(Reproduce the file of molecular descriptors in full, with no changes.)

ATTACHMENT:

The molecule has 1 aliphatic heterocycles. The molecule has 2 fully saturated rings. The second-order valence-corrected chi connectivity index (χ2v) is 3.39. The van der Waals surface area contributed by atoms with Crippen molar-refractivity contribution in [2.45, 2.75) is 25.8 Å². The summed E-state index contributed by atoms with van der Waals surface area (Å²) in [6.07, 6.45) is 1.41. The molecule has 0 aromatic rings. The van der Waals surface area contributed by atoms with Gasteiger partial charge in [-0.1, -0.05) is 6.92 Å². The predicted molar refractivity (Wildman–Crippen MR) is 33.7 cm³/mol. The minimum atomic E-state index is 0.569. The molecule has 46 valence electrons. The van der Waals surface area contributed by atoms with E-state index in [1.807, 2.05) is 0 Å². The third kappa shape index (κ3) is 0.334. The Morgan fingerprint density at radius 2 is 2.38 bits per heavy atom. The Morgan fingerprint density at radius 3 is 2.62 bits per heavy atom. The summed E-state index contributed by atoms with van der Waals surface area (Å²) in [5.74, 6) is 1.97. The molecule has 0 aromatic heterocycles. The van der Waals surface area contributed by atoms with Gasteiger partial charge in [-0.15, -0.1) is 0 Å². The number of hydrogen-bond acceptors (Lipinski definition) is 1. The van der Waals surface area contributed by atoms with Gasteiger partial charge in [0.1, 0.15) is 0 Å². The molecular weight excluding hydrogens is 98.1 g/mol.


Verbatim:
The molecule has 1 aliphatic heterocycles. The molecule has 2 fully saturated rings. The second-order valence-corrected chi connectivity index (χ2v) is 3.39. The van der Waals surface area contributed by atoms with Crippen molar-refractivity contribution in [2.45, 2.75) is 25.8 Å². The summed E-state index contributed by atoms with van der Waals surface area (Å²) in [6.07, 6.45) is 1.41. The molecule has 0 aromatic rings. The van der Waals surface area contributed by atoms with Gasteiger partial charge in [-0.1, -0.05) is 6.92 Å². The predicted molar refractivity (Wildman–Crippen MR) is 33.7 cm³/mol. The minimum atomic E-state index is 0.569. The molecule has 46 valence electrons. The van der Waals surface area contributed by atoms with E-state index in [1.807, 2.05) is 0 Å². The third kappa shape index (κ3) is 0.334. The Morgan fingerprint density at radius 2 is 2.38 bits per heavy atom. The Morgan fingerprint density at radius 3 is 2.62 bits per heavy atom. The summed E-state index contributed by atoms with van der Waals surface area (Å²) in [5.74, 6) is 1.97. The molecule has 0 aromatic heterocycles. The van der Waals surface area contributed by atoms with Gasteiger partial charge in [-0.15, -0.1) is 0 Å². The number of hydrogen-bond acceptors (Lipinski definition) is 1. The van der Waals surface area contributed by atoms with Gasteiger partial charge in [0.1, 0.15) is 0 Å². The molecular weight excluding hydrogens is 98.1 g/mol.